Many retirees plan to work longer than needed just to hold onto that sense of meaning, but your retirement planning should take your life purpose into consideration. If you plan to travel when you retire, rather than kick your feet up with a book at the beach, plan trips that will stimulate your mind, connect with local culture and teach you things you can’t read in a textbook.
Then there is, of course, volunteering. A retired nurse might find herself helping out at the local care home. A retired teacher might find ways to help disadvantaged children feel supported. Being involved in the community like this gives retirees strong self-esteem and a sense of belonging, which translates to a happier, healthier retirement. There are hundreds of charities and non-profits that could use the extra hands and compassion.
5. Keep your mind active
Never stop learning is a piece of advice a person of any age should take seriously. Experts seem to agree that ongoing learning will keep you mentally sharp as you age.
How you plan and prepare to keep your mind busy and active in retirement goes beyond simply learning new, fun things. This ongoing education will actually help prevent cognitive decline and reduce your risk of dementia. Hello! Sign us up for classes, please!
Your brain is a muscle, so like the rest of your body it wants to be moved consistently. A crossword a day actually does help keep dementia away. Try playing brain games or look for courses and classes at a community centre, library or seniors centre. You could learn to paint, try a new instrument or even a language. Loads of universities now offer free short courses – if you complete one, maybe you could say you went to Harvard university…
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6. Write a bucket list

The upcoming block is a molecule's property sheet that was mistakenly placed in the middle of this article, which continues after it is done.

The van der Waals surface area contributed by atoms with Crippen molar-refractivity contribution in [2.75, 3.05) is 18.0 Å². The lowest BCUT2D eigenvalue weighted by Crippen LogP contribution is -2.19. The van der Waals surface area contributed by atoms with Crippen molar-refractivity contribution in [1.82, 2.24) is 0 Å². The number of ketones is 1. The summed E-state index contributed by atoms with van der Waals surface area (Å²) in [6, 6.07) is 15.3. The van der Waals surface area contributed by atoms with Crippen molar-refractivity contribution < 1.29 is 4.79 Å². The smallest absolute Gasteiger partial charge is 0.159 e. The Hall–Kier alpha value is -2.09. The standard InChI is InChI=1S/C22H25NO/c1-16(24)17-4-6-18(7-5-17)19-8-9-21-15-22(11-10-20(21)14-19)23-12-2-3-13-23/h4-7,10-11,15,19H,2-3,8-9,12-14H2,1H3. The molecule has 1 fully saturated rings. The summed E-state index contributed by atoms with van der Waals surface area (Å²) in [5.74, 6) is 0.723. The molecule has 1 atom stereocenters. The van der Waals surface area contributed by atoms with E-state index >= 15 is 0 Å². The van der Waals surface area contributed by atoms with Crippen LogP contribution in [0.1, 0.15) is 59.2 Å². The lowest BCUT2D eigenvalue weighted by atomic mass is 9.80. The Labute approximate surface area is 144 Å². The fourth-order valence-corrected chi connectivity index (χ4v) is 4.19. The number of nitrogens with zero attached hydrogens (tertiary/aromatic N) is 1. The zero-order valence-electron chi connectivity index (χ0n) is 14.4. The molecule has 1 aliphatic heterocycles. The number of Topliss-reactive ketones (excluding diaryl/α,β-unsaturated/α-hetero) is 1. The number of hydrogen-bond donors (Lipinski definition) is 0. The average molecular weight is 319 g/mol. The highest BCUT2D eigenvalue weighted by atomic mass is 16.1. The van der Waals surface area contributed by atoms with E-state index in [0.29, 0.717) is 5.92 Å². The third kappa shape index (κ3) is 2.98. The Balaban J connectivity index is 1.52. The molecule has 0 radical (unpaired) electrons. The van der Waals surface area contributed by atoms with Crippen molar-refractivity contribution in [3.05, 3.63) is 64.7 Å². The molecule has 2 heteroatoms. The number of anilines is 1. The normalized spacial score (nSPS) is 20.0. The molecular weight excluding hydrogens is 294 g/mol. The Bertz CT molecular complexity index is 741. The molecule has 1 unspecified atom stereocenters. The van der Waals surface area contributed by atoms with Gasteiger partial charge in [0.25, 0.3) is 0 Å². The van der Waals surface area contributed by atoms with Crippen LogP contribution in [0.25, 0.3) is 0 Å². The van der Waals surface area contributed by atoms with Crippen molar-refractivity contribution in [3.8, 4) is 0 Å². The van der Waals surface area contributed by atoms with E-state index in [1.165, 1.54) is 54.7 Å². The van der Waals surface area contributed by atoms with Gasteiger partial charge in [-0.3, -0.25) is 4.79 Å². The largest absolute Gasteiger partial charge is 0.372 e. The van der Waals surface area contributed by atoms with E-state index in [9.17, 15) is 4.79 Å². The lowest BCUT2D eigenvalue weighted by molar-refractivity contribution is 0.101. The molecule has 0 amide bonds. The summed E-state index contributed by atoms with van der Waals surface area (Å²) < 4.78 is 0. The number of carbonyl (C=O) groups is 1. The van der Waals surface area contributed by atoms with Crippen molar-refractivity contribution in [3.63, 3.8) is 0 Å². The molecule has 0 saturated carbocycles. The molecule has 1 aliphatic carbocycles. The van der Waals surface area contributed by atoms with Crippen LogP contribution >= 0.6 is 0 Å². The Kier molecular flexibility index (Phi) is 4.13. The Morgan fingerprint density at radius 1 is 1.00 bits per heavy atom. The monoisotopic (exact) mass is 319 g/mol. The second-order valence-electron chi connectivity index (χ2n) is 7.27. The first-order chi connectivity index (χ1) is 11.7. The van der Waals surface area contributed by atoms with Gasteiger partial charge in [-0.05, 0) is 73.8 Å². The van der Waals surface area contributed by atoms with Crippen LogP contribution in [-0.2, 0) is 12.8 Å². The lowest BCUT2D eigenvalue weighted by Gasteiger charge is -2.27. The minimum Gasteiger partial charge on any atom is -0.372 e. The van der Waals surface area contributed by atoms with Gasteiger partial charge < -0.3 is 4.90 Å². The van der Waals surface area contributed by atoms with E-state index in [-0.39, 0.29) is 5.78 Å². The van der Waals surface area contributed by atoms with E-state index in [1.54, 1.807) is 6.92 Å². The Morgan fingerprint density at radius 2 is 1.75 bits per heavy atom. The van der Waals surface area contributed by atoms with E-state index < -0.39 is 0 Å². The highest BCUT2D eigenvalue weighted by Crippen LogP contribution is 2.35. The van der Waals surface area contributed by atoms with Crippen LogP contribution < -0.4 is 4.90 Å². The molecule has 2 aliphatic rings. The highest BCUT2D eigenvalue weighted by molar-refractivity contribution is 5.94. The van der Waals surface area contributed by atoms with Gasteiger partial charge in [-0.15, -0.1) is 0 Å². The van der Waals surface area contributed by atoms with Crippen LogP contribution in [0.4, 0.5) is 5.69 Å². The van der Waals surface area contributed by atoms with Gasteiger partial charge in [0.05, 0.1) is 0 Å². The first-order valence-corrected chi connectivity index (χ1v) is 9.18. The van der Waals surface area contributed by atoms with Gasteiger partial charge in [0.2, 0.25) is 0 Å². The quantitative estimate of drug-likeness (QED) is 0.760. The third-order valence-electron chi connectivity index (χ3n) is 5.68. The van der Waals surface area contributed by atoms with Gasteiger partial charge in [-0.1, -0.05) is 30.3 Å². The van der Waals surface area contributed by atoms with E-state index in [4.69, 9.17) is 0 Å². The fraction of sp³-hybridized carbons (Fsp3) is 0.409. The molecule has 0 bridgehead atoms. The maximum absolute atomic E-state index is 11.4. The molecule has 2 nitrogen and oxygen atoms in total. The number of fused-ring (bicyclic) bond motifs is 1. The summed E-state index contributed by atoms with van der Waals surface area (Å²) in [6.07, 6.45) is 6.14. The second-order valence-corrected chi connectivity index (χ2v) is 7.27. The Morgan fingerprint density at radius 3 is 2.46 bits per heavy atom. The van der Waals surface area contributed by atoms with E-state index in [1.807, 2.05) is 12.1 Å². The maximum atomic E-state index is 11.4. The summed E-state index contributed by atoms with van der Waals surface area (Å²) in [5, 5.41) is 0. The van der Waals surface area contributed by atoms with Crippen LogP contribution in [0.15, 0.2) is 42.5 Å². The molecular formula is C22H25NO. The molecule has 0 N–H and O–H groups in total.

Start your retirement preparation by writing down all the things you want to do and achieve in your later years. Like the opposite to planning a career pathway, think about all the things you said you’d like to do “one day” and make them happen with your new free time.
Hopefully the things on your list will line up with the above key points. Maybe you wanted to learn to play the piano but having a family got in the way. Maybe you hoped to visit Australia one day but never had enough annual leave to spare.
7. Travel more
Did “buy an around-the-world plane ticket” pop up in your retirement bucket list planning? Have you always wanted to witness the Mona Lisa up close in Paris and climb the Eiffel Tower? Are you eager to trace down your roots through the Scottish Highlands? Retirement is the perfect time to travel. After all, there’s no need to beg your boss for time off!
Travel is the best investment you can make in yourself, which takes us back to key point #1. Think about how to prepare your finances for retirement to include plenty of touring and travel, if that’s a major interest. If taking a long trip isn’t possible, look for shorter week-long tours and spread them out across a five- or 10-year plan.
One of our past guests Glenice M says: “My first ever overseas trip was with Trafalgar in 2013 to the UK. [It was] my retirement treat for me, solo, 65 and feeling a little unsure. I need not have worried. Trafalgar Travel Director, coach driver and all 40-something passengers looked after me for the entire 30-something days!!”
Now a grand adventure sounds like the ideal way to celebrate so many decades of hard work!
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Are you feeling more confident on how you prepare for retirement? Let us know what retirement preparation tips you have in the comments below….